But this year, as Giffords faces a challenge from state Sen. Tim Bee, all the political air seems to be taken up by a presidential race that has lately been caught up in controversies over lipstick and earmarks.
It's not that Bee isn't a credible opponent. As president of the state Senate, he's a serious threat to Giffords' political survival. But Bee's great political strengths--his ability to deal with fellow pols 1-on-1 and maneuver behind closed doors--don't always translate well on the campaign trail.
With early voting starting in just a few weeks, the GOP team is introducing us to a new Tim Bee who is remarkably similar to the presidential ticket of John McCain and Sarah Palin--a reformer with results, a maverick who has been willing to stand up to his own party. It's not a bad narrative to roll out, especially since it's true to some degree.
Bee goes back a long way with Giffords.
The candidates were born within a year of each other here in Tucson. They went to school together from kindergarten through the ninth-grade. They performed together in the Emily Gray Junior High band--she played the French horn, and he played the trombone--and they shared the role of Mister Geppetto one year in a school production of Pinocchio.
In the year 2000, they both won seats in the Arizona Legislature.
They certainly have their policy differences. Giffords supports keeping middle-class tax cuts but wants to allow the Bush tax cuts for America's highest earners to expire, while Bee supports keeping all the Bush tax cuts permanent. Giffords supports a path to normalization (although not citizenship) for the millions of illegal immigrants who are now in the United States; Bee believes that if you make life hard enough for the people who are in the country illegally, they will self-deport. Giffords opposes a proposition on the November ballot that would create a constitutional amendment that limits marriage to being between one man and one woman, while Bee cast the deciding vote to put the question on the ballot.
Their policy differences aside, both candidates have distinguished themselves as lawmakers who attempt to find ways to use government to solve problems for their constituents rather than using office as a soapbox for ideological crusades.
But policy debates don't win elections, so Giffords and Bee both now have to find ways to present themselves to the public in 30-second commercials, while their surrogates find weaknesses to exploit. That's why, as the campaign moves forward, we're likely to hear more of the national talking points about offshore drilling and earmarks.
Ultimately, the race may not come down to what the candidates have done in their own political careers. It may instead turn on the mood of the country and of Southern Arizona voters as they go to the polls for a hotly contested presidential election.
And, unfortunately, it may depend on how much money is spent by D.C. spin doctors on attack ads that distort the records of both candidates.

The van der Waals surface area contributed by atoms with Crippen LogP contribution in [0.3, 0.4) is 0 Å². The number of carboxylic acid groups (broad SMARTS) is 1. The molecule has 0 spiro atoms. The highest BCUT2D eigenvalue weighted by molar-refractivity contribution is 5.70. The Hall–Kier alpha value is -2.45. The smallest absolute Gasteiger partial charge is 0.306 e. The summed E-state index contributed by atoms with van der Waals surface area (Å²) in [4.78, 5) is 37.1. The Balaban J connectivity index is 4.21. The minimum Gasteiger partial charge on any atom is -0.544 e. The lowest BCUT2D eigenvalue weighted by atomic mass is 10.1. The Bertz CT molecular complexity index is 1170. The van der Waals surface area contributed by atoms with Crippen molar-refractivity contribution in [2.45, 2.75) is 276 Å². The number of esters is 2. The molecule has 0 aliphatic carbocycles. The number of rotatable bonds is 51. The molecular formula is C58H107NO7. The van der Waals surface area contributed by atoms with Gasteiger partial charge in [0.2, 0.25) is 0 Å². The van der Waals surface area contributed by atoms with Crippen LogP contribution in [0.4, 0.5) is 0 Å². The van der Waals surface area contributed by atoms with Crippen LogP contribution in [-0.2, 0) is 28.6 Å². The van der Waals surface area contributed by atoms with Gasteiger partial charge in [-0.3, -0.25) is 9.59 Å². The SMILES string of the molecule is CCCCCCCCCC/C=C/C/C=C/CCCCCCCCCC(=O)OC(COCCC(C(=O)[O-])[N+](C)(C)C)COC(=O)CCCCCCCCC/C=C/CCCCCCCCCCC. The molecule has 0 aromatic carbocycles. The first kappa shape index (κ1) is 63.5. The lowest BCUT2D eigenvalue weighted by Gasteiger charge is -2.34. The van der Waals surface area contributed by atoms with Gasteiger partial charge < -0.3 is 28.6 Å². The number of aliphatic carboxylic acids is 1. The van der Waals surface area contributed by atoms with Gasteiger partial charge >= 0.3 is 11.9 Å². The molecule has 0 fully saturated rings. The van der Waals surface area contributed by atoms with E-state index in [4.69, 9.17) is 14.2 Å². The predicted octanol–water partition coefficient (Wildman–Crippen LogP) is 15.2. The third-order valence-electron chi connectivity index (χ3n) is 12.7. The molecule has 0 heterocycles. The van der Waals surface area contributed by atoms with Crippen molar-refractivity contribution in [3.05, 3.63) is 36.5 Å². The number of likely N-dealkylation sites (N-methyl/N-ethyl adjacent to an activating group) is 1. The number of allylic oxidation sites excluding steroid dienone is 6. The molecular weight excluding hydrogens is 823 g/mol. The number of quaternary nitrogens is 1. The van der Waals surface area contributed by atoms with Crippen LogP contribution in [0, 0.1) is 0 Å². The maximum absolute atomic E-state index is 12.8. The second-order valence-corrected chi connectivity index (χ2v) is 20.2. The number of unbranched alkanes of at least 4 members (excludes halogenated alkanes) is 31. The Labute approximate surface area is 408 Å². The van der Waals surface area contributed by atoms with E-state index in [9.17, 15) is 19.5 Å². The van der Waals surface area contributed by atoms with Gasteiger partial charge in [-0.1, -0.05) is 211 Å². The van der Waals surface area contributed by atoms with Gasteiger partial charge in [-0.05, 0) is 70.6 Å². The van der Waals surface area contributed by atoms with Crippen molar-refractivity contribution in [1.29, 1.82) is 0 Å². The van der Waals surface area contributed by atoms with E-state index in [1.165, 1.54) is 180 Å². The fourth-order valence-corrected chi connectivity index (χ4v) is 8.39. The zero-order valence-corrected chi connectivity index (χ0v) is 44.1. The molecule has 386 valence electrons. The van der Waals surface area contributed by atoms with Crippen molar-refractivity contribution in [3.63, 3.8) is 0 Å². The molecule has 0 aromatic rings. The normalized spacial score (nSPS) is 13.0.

Congresswoman Gabrielle Giffords is spending her Labor Day afternoon at a Tucson union hall, making a case for one of her favorite causes: solar energy.
Giffords is animated as she tells the audience how she recently saw a forest of trees in Colorado that are being wiped out by the bark beetle. It's an example, she says, of how climate change is knocking nature out of whack. The United States needs to adapt by adopting alternative energy sources, she says.
"It's about breaking our dependence on foreign oil," Giffords says, dropping a statistic that resonates in the room: In the 1970s, the United States imported about 15 percent of its energy; now, the figure is closer to 70 percent.
"This is crazy!" Giffords concludes as the crowd--a mix of young and old Democrats--explodes in applause. "It's just not smart."
Giffords talks about the complexities of Congressional District 8, where roughly 38 percent of the voters are Republicans, and 35 percent are Democrats. She cops to being a moderate Democrat.
"I know some of you think I'm not quite on the left enough," she says.
That's long been a knock on Giffords from the liberal end of the Democratic Party, including disappointed activists who complain that she hasn't done enough to end the war in Iraq or champion other progressive causes. But that reputation may help more than it hurts in Congressional District 8, given the slight GOP edge.
Giffords won the congressional seat, which was formerly held by moderate Republican Jim Kolbe, in the blue wave of '06, handily beating a hard-line conservative opponent by 12 percentage points.
Since taking office, Giffords has worked hard to become one of Southern Arizona's best-recognized political figures. She enjoys warm relations with the press, frequently holds "Congress on your corner" events at local supermarkets and has performed solid constituent service.
That constituent service has won her loyal support among some local Republicans. Ed Honea, the GOP mayor of Marana, says he's supporting Giffords because she came to the town's rescue when the Federal Emergency Management Agency wanted to redraw floodplain maps to include many Marana homes and businesses. Honea estimates that the plan would have cost homeowners and business owners in the town as much as $9 million annually in flood-insurance premiums.